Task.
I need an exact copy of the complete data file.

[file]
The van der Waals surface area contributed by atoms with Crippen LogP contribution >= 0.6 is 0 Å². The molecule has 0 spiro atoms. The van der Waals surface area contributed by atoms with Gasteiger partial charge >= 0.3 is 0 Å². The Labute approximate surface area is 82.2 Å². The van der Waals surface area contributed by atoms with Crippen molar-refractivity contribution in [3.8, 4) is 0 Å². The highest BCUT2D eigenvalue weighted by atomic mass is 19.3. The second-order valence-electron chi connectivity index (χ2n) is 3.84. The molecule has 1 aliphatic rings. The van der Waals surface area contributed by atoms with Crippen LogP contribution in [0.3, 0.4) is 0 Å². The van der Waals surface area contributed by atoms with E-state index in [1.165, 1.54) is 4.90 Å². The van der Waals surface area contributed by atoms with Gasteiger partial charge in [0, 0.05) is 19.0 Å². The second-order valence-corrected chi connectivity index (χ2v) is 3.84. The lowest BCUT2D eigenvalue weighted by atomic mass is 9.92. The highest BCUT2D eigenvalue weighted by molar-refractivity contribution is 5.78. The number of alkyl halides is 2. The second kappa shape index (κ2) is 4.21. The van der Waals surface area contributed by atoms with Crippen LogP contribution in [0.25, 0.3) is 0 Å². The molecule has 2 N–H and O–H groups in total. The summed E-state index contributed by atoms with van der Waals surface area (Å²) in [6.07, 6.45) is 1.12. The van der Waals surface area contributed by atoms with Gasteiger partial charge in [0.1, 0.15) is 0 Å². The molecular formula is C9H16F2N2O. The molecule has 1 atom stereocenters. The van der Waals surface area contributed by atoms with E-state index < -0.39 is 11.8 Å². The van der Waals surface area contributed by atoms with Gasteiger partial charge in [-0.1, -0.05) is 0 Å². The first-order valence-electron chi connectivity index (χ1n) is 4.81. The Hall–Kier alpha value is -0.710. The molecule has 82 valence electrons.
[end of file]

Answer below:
The van der Waals surface area contributed by atoms with Crippen LogP contribution >= 0.6 is 0 Å². The molecule has 0 spiro atoms. The van der Waals surface area contributed by atoms with Gasteiger partial charge >= 0.3 is 0 Å². The Labute approximate surface area is 82.2 Å². The van der Waals surface area contributed by atoms with Crippen molar-refractivity contribution in [3.8, 4) is 0 Å². The highest BCUT2D eigenvalue weighted by atomic mass is 19.3. The second-order valence-electron chi connectivity index (χ2n) is 3.84. The molecule has 1 aliphatic rings. The van der Waals surface area contributed by atoms with Crippen LogP contribution in [0.3, 0.4) is 0 Å². The van der Waals surface area contributed by atoms with E-state index in [1.165, 1.54) is 4.90 Å². The van der Waals surface area contributed by atoms with Gasteiger partial charge in [0, 0.05) is 19.0 Å². The second-order valence-corrected chi connectivity index (χ2v) is 3.84. The lowest BCUT2D eigenvalue weighted by atomic mass is 9.92. The highest BCUT2D eigenvalue weighted by molar-refractivity contribution is 5.78. The number of alkyl halides is 2. The second kappa shape index (κ2) is 4.21. The van der Waals surface area contributed by atoms with Crippen LogP contribution in [0.25, 0.3) is 0 Å². The molecule has 2 N–H and O–H groups in total. The summed E-state index contributed by atoms with van der Waals surface area (Å²) in [6.07, 6.45) is 1.12. The van der Waals surface area contributed by atoms with Gasteiger partial charge in [0.1, 0.15) is 0 Å². The molecular formula is C9H16F2N2O. The molecule has 1 atom stereocenters. The van der Waals surface area contributed by atoms with E-state index < -0.39 is 11.8 Å². The van der Waals surface area contributed by atoms with Gasteiger partial charge in [-0.1, -0.05) is 0 Å². The first-order valence-electron chi connectivity index (χ1n) is 4.81. The Hall–Kier alpha value is -0.710. The molecule has 82 valence electrons.